Snow monkey business

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After Tokyo our next stop on our Japan trip was the small town of Yudanaka. It is a small onsen (=hot spring) town around 250km NW of Tokyo. To get there from Shinjuku Station, we took our first high speed shinkansen to Nagano. There we switched to the Nagano Electric Railway train that took us to Yudanaka Station. It was very interesting to experience the stark contrast between the high-tech, smooth shinkansen journey and slow, retro train. In the winter the Yamanouchi area is popular for skiing and the Jigokudani Yaen-koen or Snow Monkey park. Most of the hotels have their own onsen available to guest and after spending an aftrenoon walking in the snow, there really is little better than going for a soak in a hot bath! We only spent one night in the town, but it was a wonderful contrast to the big, busy neon-lit Tokyo.

We decided to enjoy the experience of staying at a ryokan (=traditional japanese inn). These typically have traditional tatami (=mat) floors and futon beds to sleep on. They also usually include breakfast and/or dinner and will provide a yukata (=light cotton kimono) for wearing around the inn and to the onsen. Our ryokan was really nice and cosy, with a wonderful outdoor onsen. The onsen tend to be seperate for men and women, as the indoor ones were in the inn, but the ryokan usually offer private time slots or mixed times for the outdoor baths. I would really recommend staying at a ryokan at least once if you travel to Japan, because it is such a unique experience.

We went to Yudanaka to see the Japanese macaque (Macaca fuscata) or snow monkeys, famous for their habit of coming to the onsen for a soak. Although we didn’t actually see the monkeys bathing, the visit to the snow monkey park was really worth it. It’s a 30 min bus ride from the train station to the park and then a 30-40 min walk to get to the entrance of the monkey park. It’s a beautiful walk along a narrow snow-covered path through the forest. At the end of it you’re greeted by a beautiful scene of an old ryokan (established in 1864) squeezed into the valley. The only access to it is by foot and they advise their guests to travel light! Of course it also has an onsen for humans, that is occasionally visited by a monkey or two.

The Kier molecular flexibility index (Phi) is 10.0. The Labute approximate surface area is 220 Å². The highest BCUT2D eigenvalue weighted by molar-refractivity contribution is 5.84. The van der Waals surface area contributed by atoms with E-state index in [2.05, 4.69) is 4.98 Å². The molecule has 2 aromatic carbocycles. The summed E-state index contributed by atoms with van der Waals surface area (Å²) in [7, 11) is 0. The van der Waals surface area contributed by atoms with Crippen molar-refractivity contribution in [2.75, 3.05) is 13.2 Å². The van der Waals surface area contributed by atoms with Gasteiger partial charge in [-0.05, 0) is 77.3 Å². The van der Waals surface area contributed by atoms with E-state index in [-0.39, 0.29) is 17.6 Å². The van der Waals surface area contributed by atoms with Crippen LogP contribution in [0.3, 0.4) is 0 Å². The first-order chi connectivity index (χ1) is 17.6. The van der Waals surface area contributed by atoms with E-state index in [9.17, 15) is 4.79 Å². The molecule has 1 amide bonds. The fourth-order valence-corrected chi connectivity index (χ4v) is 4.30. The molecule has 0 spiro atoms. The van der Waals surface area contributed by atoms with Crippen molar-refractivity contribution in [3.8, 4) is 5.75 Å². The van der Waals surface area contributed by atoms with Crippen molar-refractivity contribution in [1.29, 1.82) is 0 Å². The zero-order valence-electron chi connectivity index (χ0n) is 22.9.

The monkey park itself is actually quite small and the monkeys don’t seem to be too bothered by the human visitors.

Red faces are typical for the Japanese macaque. They are the most northeren living non-human primate.

The snow monkeys live in matrilineal groups, or troops, where females stay with the troop their whole life while males move away before they become sexually active.

Grooming is an importal social and hygenic activity, mostly between related females. It’s also seen between unrelated individuals to maintain a social structure or to attract dominant males.

A lightning tour of Tokyo

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These past months have been really busy, but  we still managed to get away for an awesome trip to Japan. Over the next few posts, I’ll be writting about our 3 week trip around Japan: Tokyo-Yudanaka-Nikko-Hakone-Takayama-Kyoto-Tokyo, with lots of photos and some impressions. Hope you enjoy it, we definitely did!

Let’s start at the begining… The most common questions we got asked, when we told people about our trip, were ‘Why Japan?’ and ‘Why in winter, surely spring or summer are nicer?’ Well, the second question is easy – this is when we have time to go. The first one… I’ve been wanting to revisit Japan, after my first visit as a teenager 13 years ago, and also the culture, the food, the sights are all very different and interesting. But mostly it’s a place in the world we both wanted to visit, so why not!?